Here’s what we put together:

  • A full video interview with the marketing director of Company X.
  • An infographic displaying the training process that my client did for Company X.
  • A 1,000 word write up (by the client – working closely with our content team) on the journey of Company X, touching loosely on my client’s approach, etc.
  • We also had the write up translated into Welsh (Company X are a Welsh company, so it was a nice touch) – if you’re reading this from the US… yes, Wales have their own language.
We then had the content linked to by Company X (who have a .gov domain!), and it was sent out to their enormous mailing list, generating lots of traffic and a load of mentions in industry relevant blogs (after we reached out to them). We weren’t finished here though…
Next, we pulled together a short list of business targets within that niche and got the address details for their main office. We highlighted 5 of our top targets and got to work on how we could get the case study in front of them – we didn’t want to just email them, we wanted to really capture their attention.

Here’s what we did:

  • Got a batch of 12 really nice cupcakes made for each of the target companies.
  • Each of the cupcakes had a QR code printed on edible rice-paper that, when zapped, took them to a landing page on my client’s website.
  • We created a short video of my client’s team baking the cupcakes and signing off with a short message.
  • We added the video into the top of the landing page, with a header saying, “We Hope You Enjoyed Your Cakes!” and then below the video was a link to the full case study with the infographic and video interview.
  • We got someone dressed as a baker to hand deliver the box of cupcakes into the offices of our targets.
The response was awesome! Not only did we build some great links to the website, but we also created a piece of evergreen content that can be used for marketing (both offline and online) and within sales (for example, within project proposals, etc.). Not only this, but we managed to connect with some of my client’s top targets and really catch their attention.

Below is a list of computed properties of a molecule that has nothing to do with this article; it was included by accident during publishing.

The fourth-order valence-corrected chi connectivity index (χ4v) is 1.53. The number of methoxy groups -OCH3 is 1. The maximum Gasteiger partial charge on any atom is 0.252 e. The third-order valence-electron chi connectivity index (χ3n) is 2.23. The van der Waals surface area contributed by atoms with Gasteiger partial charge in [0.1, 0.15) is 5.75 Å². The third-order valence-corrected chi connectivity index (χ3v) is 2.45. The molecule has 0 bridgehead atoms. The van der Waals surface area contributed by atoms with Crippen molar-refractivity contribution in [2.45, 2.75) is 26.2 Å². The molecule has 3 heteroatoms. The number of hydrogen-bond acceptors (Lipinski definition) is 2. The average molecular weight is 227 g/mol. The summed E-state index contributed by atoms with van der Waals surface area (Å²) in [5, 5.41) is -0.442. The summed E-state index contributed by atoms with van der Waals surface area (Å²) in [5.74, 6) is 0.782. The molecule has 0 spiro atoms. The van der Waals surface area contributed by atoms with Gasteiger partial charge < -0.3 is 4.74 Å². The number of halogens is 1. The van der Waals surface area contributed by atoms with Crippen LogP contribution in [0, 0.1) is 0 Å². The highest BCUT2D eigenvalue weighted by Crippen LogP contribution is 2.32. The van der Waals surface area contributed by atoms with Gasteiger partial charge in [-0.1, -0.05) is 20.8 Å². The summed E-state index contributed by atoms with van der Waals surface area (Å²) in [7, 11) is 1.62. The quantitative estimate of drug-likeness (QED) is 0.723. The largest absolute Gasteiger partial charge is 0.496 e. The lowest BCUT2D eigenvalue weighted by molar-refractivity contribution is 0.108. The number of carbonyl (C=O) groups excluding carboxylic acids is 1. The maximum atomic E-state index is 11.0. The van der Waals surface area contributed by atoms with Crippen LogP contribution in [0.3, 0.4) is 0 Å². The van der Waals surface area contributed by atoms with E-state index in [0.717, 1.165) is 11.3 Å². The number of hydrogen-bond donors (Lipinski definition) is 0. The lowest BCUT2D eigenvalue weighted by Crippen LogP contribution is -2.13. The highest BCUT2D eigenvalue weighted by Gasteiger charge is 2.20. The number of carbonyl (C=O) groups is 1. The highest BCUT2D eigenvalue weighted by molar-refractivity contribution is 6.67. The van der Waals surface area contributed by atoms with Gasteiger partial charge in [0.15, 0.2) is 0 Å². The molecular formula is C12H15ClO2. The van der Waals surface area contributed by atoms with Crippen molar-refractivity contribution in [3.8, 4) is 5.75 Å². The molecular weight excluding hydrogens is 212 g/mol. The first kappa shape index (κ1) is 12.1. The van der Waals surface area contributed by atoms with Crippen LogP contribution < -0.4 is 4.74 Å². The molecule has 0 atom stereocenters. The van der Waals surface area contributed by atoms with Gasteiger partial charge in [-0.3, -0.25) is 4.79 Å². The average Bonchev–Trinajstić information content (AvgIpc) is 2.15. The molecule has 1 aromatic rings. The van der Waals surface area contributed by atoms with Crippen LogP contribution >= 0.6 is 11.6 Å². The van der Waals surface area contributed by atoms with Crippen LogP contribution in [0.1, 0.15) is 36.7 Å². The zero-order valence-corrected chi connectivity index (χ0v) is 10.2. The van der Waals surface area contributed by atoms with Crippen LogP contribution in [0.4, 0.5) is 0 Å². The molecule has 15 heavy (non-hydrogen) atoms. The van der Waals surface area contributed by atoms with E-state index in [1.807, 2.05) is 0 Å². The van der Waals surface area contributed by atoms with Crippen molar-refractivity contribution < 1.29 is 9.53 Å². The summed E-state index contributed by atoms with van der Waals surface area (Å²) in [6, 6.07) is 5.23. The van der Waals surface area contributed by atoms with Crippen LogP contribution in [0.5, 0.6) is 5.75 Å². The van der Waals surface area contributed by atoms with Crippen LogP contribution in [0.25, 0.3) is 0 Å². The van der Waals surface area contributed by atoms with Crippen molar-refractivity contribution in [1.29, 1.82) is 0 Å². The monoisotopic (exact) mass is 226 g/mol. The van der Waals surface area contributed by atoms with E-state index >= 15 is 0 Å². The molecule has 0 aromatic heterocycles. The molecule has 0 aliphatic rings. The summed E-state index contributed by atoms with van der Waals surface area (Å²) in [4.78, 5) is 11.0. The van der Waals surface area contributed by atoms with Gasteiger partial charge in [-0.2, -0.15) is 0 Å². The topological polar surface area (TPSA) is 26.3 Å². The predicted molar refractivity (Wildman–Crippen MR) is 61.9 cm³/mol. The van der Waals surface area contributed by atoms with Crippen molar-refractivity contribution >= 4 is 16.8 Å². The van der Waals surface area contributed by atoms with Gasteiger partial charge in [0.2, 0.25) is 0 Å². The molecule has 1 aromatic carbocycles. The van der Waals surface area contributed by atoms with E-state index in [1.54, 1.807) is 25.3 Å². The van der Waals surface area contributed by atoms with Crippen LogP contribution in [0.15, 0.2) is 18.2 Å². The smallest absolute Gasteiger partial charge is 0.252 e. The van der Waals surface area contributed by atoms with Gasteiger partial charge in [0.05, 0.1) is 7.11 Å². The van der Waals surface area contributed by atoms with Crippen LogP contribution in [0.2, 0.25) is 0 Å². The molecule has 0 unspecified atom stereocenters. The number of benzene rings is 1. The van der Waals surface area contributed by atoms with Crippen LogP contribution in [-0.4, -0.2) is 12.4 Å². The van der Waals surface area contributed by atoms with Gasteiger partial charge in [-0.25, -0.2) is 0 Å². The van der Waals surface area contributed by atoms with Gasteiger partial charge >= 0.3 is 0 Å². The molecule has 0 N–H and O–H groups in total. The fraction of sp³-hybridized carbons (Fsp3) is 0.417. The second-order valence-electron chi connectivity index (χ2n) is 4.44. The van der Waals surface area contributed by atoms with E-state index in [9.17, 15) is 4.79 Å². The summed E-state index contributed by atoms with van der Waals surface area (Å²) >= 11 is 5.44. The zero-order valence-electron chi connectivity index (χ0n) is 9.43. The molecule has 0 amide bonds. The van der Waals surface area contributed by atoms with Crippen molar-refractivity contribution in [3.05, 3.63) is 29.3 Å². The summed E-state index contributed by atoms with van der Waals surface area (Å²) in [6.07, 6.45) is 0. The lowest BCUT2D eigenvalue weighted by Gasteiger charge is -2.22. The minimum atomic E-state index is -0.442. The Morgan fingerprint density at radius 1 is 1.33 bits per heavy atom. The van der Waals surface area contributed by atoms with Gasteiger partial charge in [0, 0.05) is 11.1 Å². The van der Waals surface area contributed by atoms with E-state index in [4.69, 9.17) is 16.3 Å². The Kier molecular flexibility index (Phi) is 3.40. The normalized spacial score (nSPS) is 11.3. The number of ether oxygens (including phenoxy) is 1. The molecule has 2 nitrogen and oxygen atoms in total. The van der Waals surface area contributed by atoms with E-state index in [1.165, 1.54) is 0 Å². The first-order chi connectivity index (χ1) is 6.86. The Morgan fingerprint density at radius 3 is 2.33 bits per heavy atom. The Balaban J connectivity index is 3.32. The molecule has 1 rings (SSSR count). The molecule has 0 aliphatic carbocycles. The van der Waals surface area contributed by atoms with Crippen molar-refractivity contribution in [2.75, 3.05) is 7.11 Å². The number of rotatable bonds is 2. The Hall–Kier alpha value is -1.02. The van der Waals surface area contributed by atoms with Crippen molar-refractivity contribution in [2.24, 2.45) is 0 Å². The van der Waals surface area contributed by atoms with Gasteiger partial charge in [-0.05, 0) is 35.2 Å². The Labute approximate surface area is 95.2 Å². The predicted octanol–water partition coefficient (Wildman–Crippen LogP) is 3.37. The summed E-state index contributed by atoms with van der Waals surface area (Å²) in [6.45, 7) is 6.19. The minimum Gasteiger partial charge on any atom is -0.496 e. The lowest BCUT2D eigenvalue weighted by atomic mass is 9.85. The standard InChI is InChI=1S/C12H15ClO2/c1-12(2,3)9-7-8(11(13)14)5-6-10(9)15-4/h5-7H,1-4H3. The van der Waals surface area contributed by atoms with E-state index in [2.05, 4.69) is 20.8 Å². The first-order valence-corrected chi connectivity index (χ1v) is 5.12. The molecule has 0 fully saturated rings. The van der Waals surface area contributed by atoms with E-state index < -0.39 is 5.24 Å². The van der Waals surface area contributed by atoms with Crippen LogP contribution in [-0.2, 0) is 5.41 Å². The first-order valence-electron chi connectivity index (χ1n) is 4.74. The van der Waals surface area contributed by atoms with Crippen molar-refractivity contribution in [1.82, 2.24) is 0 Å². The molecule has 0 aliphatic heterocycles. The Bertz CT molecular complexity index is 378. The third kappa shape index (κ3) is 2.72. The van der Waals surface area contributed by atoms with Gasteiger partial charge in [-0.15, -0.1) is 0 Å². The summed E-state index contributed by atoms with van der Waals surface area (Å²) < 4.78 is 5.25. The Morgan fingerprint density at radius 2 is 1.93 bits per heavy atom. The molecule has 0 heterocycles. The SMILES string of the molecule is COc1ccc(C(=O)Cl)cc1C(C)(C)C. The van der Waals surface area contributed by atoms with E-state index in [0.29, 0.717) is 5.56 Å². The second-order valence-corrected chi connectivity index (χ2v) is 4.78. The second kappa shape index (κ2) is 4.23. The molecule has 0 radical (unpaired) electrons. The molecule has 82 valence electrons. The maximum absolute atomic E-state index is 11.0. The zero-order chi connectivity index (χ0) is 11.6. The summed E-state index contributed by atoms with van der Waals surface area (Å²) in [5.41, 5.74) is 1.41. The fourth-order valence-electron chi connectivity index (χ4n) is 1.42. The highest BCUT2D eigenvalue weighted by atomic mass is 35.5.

This is a pretty elaborate example, but if you’re willing to put the work in, the results can be incredible. In my opinion, this is the kind of direction that we, as online marketers, should be moving towards – plus it beats submitting to directories any day!

17. Find Retailer Listing Pages For Ecommerce Linking Opportunities

Jon Cooper
Jon Cooper is the Founder of Hyperlynx Media, Inc., and he writes about link building on Point Blank SEO. You can find Jon on Twitter andGoogle+.
If you’re in ecommerce and you sell products from many different brands and manufacturers, find all the different “Where to Buy” and “Our Vendors” pages on their websites. They usually link to different retailers and distributors, and I’ve really never had them say, “No” to listing my client.
To make things easy, try and find a few of these pages that already link out to a few different retailers, and find where else those retailers are getting links from. You’ll usually find at the very least a few other opportunities of the same nature from each.
For example, if you are selling medically related products, you can search “Find A Retailer” + “Medical” and find examples like this:
Find a retailer medical example
For more ecommerce link building strategies, be sure to read these excellent resources:

18. Use Original Research To Attract Natural Links

Marie Haynes
Marie Haynes is the Founder of HISWebMarketing.com, a firm that specializes in Google Penalty Recovery. You can find Marie on Twitterand Google+.
I really feel that Google is getting much better at determining whether or not a link istruly earned. An earned link, especially one that actually gets clicked on by people is likely worth a lot more than a self made link.
Now, there are still some people who have ways to convince Google that a self made link is actually a naturally earned one, but, in my opinion, if you can develop the skill of truly attracting natural links then in many types of niches you can do really well.

One thing that I find works really well at attracting natural links is original research.

Find something that people are talking about and then, instead of just rehashing the same stuff that everyone else is writing about, produce something that other people would like to cite.
An example is an article that I wrote a few days after the Penguin 2.0 update. I noticed that no one was publishing stories of recovery. This concerned me.
This was the first Penguin refresh since the release of the disavow tool. I knew that many thousands of sites had used the tool to disavow their bad links and there had to be some sites that were recovering.
I decided to look at data from some of the sites that I had worked on and noticed a few interesting things.
I took screenshots showing what had happened on May 22, 2013 to a number of sites who had previously used the disavow tool. It wasn’t earth shattering content, but it was something that people who were looking for information on Penguin and the disavow tool could talk about.